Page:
Seeking a Better Way to Cover Primary Elections

primary

Here are last night’s Democratic results as displayed on many websites. The strangeness of this format is how deceptive it is to organize results by state rather than by what counts in primaries, which is delegates.

There are a few winner-take-all primary states, but not many. Yet the press reports and displays results as if we were in the general election, where all but a few states have a winner-take-all system (the electoral college).

There are many ways this display format can fool people. For example if you flipped Sanders and Clinton’s numbers in Illinois and Missouri last night, many people would see the result as much closer (He won 2 she won 3), but it would be virtually irrelevant — a delegate or two would have moved in a night when hundreds were rewarded.

Likewise, organizing results by state (and adding those check marks state by state) implies something else that is not true, namely that margins don’t matter. In the general election they do not, but in the primary the fact that Clinton won Florida by over 30 points is meaningful and not the same as if she had won it by 3 points. Unlike in the general, a win by a huge margin in one state can cancel out the effect of a narrow loss in a bigger state.

So here’s a challenge for graph makers, political junkies and Tufte devotees: What would be a better way to display primary results such that people understood better what was happening in the election?

Author: Keith Humphreys

Keith Humphreys is the Esther Ting Memorial Professor of Psychiatry at Stanford University and an Honorary Professor of Psychiatry at Kings College Lonon. His research, teaching and writing have focused on addictive disorders, self-help organizations (e.g., breast cancer support groups, Alcoholics Anonymous), evaluation research methods, and public policy related to health care, mental illness, veterans, drugs, crime and correctional systems. Professor Humphreys' over 300 scholarly articles, monographs and books have been cited over ten thousand times by scientific colleagues. He is a regular contributor to Washington Post and has also written for the New York Times, Wall Street Journal, Washington Monthly, San Francisco Chronicle, The Guardian (UK), The Telegraph (UK), Times Higher Education (UK), Crossbow (UK) and other media outlets.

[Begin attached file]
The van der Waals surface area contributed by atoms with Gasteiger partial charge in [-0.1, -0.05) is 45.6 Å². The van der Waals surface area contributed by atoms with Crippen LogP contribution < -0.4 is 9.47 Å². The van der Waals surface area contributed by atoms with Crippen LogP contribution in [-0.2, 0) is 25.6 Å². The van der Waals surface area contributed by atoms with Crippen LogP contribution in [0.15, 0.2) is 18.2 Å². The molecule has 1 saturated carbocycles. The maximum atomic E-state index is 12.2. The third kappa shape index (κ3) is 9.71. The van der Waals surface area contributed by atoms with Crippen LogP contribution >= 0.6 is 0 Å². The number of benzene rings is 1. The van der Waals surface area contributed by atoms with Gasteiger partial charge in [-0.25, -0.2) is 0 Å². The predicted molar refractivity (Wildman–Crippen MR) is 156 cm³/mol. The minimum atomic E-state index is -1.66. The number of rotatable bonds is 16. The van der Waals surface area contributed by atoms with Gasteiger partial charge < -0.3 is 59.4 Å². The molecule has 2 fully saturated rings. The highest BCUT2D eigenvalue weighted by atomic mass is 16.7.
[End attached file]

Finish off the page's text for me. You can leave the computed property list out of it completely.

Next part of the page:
11 thoughts on “Seeking a Better Way to Cover Primary Elections”

  1. Republicans tend to have winner-take-all primaries (and some proportional but with a WTA threshold). So obviously the only way to report all primaries is as if they were winner-take-all.

    It really wouldn't be that hard to report delegate counts, but it's contrary to the narrative. (And note that the general election is WTA by state, so that in a worst case 25-30% of the popular vote could get someone the presidency.)

  2. It would probably help if the media covered the election like Prof. Sam Wang's PEC which covered Michigan just as you say.
    http://election.princeton.edu/